This is illustrated in Figures 2 and 3.
Figure 2 shows hot and cold streams exchanging heat, first in the co-current direction and later in the counter-current direction. The corresponding temperatures along the length of the heat exchangers are shown in Figure 3. We can understand from Figure 3 that the driving force âˆ’ the temperature difference between the hot and cold streams along the length of the heat exchanger âˆ’ is continuously reducing for co-current operation while hot fluid gets cold and cold fluid gets heated. At the entrance of the heat exchanger, the temperature difference is large (134.8°C) and it becomes least (21.1°C) at the outlet of the heat exchanger. For counter-current operation however, the temperature difference at the entrance of the heat exchanger is 100.4°C and it reduces to 46.9°C at the exit of the heat exchanger. So the reduction in counter-current operation is much less compared to co-current operation. This results in a smaller mean temperature difference for co-current operation compared to that of counter-current operation.
Table 1 provides the results for co-current and counter-current operations of a heat exchanger with a heat transfer area of 1025 m2. We can see it confirms that the mean temperature difference (MTD) is 69.2°C in counter-current flow and is more, by about 5°C, compared to the MTD of 63.9°C in co-current flow. This results in 1 Gcal/hr more heat transfer between hot and cold streams for counter-current operation compared to co-current operation.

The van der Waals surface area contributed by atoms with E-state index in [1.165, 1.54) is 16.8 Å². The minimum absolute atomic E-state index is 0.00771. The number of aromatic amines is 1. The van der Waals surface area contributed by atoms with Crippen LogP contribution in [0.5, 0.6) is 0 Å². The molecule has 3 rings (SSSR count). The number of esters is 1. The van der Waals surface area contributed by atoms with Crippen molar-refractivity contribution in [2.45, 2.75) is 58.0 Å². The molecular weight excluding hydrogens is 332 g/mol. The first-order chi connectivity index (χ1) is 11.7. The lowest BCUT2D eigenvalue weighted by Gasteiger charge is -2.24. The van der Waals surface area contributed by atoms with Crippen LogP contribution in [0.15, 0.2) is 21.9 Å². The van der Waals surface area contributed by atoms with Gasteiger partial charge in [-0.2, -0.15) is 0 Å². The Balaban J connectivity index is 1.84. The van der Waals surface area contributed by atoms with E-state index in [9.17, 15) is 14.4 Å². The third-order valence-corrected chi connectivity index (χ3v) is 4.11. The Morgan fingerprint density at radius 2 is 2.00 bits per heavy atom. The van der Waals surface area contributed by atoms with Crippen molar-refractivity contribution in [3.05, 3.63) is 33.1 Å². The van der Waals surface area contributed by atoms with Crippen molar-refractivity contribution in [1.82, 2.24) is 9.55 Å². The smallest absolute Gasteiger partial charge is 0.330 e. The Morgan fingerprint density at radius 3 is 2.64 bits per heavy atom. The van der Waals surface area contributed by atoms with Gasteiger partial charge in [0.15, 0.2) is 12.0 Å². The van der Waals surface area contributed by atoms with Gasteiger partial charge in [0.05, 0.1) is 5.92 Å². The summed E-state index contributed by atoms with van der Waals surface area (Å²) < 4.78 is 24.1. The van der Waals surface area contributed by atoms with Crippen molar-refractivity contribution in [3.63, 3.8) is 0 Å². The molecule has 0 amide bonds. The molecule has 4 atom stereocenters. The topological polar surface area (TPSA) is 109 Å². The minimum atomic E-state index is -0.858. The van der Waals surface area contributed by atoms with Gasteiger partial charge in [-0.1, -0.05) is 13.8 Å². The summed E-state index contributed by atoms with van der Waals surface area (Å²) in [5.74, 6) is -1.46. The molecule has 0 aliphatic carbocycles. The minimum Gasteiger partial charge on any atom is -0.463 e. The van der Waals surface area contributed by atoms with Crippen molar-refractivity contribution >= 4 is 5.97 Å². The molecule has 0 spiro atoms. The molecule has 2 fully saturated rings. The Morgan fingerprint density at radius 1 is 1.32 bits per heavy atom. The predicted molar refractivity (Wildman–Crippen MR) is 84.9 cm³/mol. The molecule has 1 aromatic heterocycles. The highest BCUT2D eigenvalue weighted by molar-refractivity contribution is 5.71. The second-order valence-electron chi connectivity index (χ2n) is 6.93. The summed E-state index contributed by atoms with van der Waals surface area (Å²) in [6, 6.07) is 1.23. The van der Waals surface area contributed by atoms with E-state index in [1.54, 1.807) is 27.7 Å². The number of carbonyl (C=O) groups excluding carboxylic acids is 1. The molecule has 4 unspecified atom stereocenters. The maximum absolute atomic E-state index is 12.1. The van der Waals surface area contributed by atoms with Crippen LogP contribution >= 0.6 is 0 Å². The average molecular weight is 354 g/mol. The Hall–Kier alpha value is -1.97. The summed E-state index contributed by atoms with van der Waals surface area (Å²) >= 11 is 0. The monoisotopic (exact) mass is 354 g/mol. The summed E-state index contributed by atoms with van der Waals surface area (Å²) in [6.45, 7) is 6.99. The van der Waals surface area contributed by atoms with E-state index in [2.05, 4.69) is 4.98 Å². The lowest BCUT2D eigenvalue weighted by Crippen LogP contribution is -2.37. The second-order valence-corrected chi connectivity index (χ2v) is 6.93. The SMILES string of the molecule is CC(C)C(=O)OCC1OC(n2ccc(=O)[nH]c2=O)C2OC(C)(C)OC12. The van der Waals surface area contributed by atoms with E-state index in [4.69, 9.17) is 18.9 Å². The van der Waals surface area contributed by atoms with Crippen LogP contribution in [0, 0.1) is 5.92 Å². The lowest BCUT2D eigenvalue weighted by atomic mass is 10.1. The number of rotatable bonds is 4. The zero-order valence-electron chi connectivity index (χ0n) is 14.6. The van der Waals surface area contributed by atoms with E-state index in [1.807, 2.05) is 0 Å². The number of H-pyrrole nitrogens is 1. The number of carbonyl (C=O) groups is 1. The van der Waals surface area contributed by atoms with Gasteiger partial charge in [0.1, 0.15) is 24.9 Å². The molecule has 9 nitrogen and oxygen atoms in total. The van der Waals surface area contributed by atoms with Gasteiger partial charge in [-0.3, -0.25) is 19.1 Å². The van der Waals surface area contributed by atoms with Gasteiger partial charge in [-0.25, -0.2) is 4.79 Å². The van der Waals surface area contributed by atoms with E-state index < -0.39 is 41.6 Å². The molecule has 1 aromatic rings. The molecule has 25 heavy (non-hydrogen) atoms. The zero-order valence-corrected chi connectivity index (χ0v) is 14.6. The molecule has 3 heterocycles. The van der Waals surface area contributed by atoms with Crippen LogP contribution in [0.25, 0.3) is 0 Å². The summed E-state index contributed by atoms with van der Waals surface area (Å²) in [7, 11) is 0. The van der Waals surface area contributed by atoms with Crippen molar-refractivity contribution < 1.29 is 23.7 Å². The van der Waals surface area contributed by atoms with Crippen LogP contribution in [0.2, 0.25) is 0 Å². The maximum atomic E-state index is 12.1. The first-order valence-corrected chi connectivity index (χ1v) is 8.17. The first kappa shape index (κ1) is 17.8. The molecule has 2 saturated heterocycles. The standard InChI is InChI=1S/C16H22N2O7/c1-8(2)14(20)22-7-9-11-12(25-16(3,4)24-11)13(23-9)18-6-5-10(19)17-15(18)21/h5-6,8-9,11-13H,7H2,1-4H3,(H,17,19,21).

For multiple HENs, we should always opt for a counter-current configuration: the coolest and hottest streams should enter the network at opposite ends. We also need to keep the hot and cold temperature profiles as parallel as possible throughout the path of heat transfer from one end to the other. Now for a heat exchanger the slope of the temperature profile in a temperature-enthalpy (T-H) diagram is nothing but the inverse of the heat capacity flow rate (1/mCp) of the process stream. Thus, one should strive to maintain 1/mCp (hot) and 1/mCp (cold) as close as possible for maximum heat transfer while keeping the minimum heat transfer area (see Figure 4).
The above concept is illustrated by considering an example where streams need to be split to keep the heat capacities of cold and hot streams exchanging heat in a heat exchanger. Stream splitting is required for cases where there is a large difference between the heat capacities of hot and cold streams; equating heat capacities is not possible with a single heat exchanger.